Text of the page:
Bishop’s views on HPV vaccine

 

Sir, – Given the recent comments surrounding the unsubstantiated risks associated with the HPV vaccine Gardasil, it is worth considering how the process of national vaccination programmes has transformed the health, wellbeing and life expectancy of the population.

In 1950 in Ireland, 50,000 people were diagnosed with measles; in 2015, there were a total of 40 cases reported. While there were 500 reported cases each of polio and diphtheria in 1950, there were zero cases in 2015.

In more recent decades the introduction of vaccines targeting meningococcal meningitis has saved many lives and the incidence of this disease has been greatly reduced.

For the best example of the transformative nature of vaccination programmes, consider smallpox. Between 1900 and its eventual eradication in 1978, smallpox is estimated to have killed 300 million people worldwide. Now, due to successful global vaccination programmes, we no longer live overshadowed by the constant fear of death or disfigurement from smallpox.

Full uptake of the HPV vaccine will ensure that the approximately 80 per cent of cervical cancer cases caused by infection with HPV are similarly consigned to being a distant historical memory.

The protective role of HPV vaccination is also being considered for other cancers, such as head and neck cancers, where the HPV virus is a known risk factor.

By vaccinating, parents can now significantly reduce the likelihood of their daughters being faced with this terrifying diagnosis, of then having to undergo traumatic and debilitating treatment regimes, with an uncertain outcome.

Given the lack of scientific basis for the claims of groups such as Regret that the vaccine increases the risk of chronic fatigue syndrome (CFS), given that fact that the incidence of CFS in the teenage cohort remains comparable to that recorded prior to the vaccine being introduced, this is clearly not a numbers game to gamble your daughter’s life on. – Yours, etc,

Dr ELIZABETH BRINT,

Executive Committee,

The Irish Society

for Immunology,

University College Cork.

Sir, – It appears to be timely to remind Dr Alphonsus Cullinan, the Catholic bishop of Waterford and Lismore, that his doctorate is in moral theology – and not medicine. – Yours, etc,

ANTHONY O’LEARY,

Portmarnock,

Co Dublin.

Sir, – According to the Health Behaviour in School-aged Children (HBSC) study, 26 per cent of adolescents aged 15 to 18 years have engaged in sexual intercourse. Contrary to what Bishop Phonsie Cullinan says, promotion of abstinence is not an effective method of discouraging teenage sex or sexually transmitted infections.

Large studies in the United States, which has a federally funded abstinence programme, have shown no delay in initiation of sexual activity in teens receiving abstinence education, and no difference in rate of sexually transmitted infections.

Bishop Cullinan is also incorrect regarding the efficacy of the HPV vaccine, which provides nearly 100 per cent protection against persistent cervical infections with HPV 16 and 18 and is 97 per cent effective in preventing cancers caused by HPV 6, 11, 16, and 18.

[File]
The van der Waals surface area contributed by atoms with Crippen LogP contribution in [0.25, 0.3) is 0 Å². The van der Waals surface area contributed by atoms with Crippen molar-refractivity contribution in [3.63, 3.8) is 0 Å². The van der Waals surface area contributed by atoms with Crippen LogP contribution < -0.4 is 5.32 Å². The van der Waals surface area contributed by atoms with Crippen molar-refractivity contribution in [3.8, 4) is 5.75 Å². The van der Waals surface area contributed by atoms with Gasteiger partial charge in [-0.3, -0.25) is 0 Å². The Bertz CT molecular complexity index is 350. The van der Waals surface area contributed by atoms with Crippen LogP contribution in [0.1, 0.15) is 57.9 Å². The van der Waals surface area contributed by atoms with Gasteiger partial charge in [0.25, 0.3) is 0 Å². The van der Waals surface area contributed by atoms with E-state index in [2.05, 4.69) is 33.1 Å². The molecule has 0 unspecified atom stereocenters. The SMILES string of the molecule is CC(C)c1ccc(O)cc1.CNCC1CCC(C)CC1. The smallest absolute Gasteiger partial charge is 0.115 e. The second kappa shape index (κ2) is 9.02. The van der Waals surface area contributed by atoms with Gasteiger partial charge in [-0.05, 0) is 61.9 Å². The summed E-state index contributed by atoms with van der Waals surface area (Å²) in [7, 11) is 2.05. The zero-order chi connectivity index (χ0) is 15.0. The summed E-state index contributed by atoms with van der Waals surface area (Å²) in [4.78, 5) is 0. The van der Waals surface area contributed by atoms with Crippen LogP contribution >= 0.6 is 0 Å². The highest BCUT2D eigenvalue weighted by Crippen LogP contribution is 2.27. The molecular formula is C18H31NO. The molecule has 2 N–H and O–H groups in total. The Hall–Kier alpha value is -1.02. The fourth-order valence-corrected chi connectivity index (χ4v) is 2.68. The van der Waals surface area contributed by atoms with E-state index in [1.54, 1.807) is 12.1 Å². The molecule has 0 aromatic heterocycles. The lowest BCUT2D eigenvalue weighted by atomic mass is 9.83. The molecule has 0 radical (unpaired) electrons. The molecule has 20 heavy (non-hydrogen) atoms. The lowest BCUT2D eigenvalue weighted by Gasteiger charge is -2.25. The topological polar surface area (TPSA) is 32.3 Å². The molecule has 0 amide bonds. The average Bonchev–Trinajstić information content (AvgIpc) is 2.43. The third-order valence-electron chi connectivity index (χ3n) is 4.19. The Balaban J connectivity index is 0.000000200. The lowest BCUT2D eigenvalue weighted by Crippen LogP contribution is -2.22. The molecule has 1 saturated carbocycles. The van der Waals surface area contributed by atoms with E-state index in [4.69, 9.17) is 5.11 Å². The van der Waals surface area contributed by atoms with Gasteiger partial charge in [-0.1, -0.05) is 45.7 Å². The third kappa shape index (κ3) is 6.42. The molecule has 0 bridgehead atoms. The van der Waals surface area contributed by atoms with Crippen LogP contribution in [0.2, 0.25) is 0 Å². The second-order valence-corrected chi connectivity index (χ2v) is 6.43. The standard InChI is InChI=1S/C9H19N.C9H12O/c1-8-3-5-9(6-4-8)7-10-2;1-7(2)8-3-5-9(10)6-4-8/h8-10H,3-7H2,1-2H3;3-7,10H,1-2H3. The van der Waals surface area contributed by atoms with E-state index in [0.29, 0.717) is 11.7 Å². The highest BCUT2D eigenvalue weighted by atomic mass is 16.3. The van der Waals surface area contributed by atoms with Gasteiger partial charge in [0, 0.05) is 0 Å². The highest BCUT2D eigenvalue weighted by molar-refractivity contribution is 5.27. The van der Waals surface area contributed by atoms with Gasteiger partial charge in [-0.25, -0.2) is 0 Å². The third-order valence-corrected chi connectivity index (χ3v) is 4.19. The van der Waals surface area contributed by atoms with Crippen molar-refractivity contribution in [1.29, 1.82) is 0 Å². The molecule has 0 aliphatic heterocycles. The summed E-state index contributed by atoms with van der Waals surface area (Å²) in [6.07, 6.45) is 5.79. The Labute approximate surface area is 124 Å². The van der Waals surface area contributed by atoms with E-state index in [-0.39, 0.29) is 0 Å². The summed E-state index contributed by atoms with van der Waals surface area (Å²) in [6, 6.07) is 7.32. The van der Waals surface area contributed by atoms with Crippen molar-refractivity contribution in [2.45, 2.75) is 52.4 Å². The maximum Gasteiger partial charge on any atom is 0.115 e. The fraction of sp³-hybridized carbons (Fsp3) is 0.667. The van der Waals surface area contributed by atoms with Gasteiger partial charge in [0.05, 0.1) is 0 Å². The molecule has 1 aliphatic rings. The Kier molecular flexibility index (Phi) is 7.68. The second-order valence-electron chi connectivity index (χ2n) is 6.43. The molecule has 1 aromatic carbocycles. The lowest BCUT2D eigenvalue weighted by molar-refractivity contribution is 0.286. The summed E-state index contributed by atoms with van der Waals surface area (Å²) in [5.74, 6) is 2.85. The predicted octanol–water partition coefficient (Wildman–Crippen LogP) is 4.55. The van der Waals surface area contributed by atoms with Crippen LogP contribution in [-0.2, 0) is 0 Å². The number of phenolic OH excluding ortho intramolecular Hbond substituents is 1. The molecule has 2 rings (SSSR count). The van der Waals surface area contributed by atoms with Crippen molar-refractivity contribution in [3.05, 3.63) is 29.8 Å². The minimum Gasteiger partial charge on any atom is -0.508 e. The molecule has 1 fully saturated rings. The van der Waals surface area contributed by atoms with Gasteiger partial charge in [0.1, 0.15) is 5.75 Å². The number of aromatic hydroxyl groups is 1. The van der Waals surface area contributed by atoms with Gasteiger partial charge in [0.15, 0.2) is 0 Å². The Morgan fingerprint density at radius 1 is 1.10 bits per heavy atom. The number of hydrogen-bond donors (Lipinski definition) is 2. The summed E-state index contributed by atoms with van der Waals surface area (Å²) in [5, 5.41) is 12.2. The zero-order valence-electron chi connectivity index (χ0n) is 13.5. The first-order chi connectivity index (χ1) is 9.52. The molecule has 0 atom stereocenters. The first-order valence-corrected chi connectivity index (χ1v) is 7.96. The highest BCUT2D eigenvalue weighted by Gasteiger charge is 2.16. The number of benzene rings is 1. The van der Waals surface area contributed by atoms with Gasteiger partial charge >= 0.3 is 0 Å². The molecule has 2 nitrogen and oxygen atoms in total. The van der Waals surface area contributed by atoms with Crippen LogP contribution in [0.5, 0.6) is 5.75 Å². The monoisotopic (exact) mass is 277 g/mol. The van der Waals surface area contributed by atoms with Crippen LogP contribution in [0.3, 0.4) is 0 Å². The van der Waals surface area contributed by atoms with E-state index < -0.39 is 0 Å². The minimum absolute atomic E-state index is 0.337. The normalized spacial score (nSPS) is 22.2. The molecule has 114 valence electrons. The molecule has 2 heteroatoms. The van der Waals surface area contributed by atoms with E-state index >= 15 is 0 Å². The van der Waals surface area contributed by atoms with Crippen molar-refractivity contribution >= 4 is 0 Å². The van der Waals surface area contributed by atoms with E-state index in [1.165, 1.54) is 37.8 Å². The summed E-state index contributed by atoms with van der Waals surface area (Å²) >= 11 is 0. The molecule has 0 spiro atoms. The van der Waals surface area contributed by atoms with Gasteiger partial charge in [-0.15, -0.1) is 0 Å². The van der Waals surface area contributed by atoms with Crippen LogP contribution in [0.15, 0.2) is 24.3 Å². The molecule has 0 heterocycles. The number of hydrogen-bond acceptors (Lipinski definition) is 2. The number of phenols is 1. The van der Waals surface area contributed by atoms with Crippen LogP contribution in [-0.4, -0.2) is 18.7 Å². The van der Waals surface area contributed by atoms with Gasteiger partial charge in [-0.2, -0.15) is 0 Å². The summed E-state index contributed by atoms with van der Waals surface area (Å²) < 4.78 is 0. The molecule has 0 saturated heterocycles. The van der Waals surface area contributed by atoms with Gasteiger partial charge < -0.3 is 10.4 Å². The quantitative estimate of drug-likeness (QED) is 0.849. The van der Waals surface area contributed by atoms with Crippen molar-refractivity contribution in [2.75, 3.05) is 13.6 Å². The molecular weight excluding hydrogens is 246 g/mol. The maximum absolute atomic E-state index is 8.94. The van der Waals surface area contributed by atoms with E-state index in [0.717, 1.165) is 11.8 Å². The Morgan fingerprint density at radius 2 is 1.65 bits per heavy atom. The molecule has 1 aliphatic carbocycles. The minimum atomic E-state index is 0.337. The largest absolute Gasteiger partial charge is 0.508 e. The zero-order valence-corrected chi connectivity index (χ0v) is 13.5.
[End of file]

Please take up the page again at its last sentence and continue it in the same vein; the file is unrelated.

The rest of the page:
Australia was one of the first countries to introduce the HPV vaccine and it has seen a decrease of more than 50 per cent in rates of pre-cancer of the cervix.

With over 200 million doses given worldwide, we know the vaccine is safe with no serious side-effects scientifically attributed to it.

In Ireland, it is estimated that there are 420 HPV-related cancers in women and men each year, with most preventable by HPV vaccination. – Yours, etc,

Dr BRENDAN

McDONNELL,

Specialist Registrar

in Gynaecology,

Dublin 8.

Sir, – Directly below your article “Catholic bishop claims cervical cancer vaccine ‘only 70% safe’” that appeared on your website on September 28th, you call on readers to subscribe to your service using the tagline “Facts have no agenda. Real news has value”.

Do the alternative facts quoted in the article about vaccines really have no agenda?

When you use a headline that makes a claim about medical efficacy by someone so woefully unqualified to comment on medical matters, do you expect us to call it real news?

Or do we get to call it what it really is? Fake news based on fake facts from an unqualified and biased source. – Yours, etc,

DARRAGH MOONEY,

Ranelagh,

Dublin 6.

Sir, – The article on the bishop’s views on the cervical cancer vaccine should not have appeared in the health section of your website.

It belongs in the religious affairs section.

Or, better still, in the bin. – Yours, etc,

MICHELLE van KAMPEN,

Moycullen,

Co Galway.

Sir, – Sometimes I get all wistful about the Catholic Church, wondering have we thrown out the baby with the bath water in its steep decline.

And then something or someone comes along and jolts me back to my senses.

For the most recent example, I must thank Bishop Cullinan.

The most despicable thing about his criticism of the cervical cancer vaccine is that he plants that old chestnut, loved by cigarette companies and climate change deniers, that there’s some “conflicting opinions”.

Thank you, Bishop Cullinan, for reminding me of why the church had it coming. – Yours, etc,

DAVID CLARKE,

Edinburgh.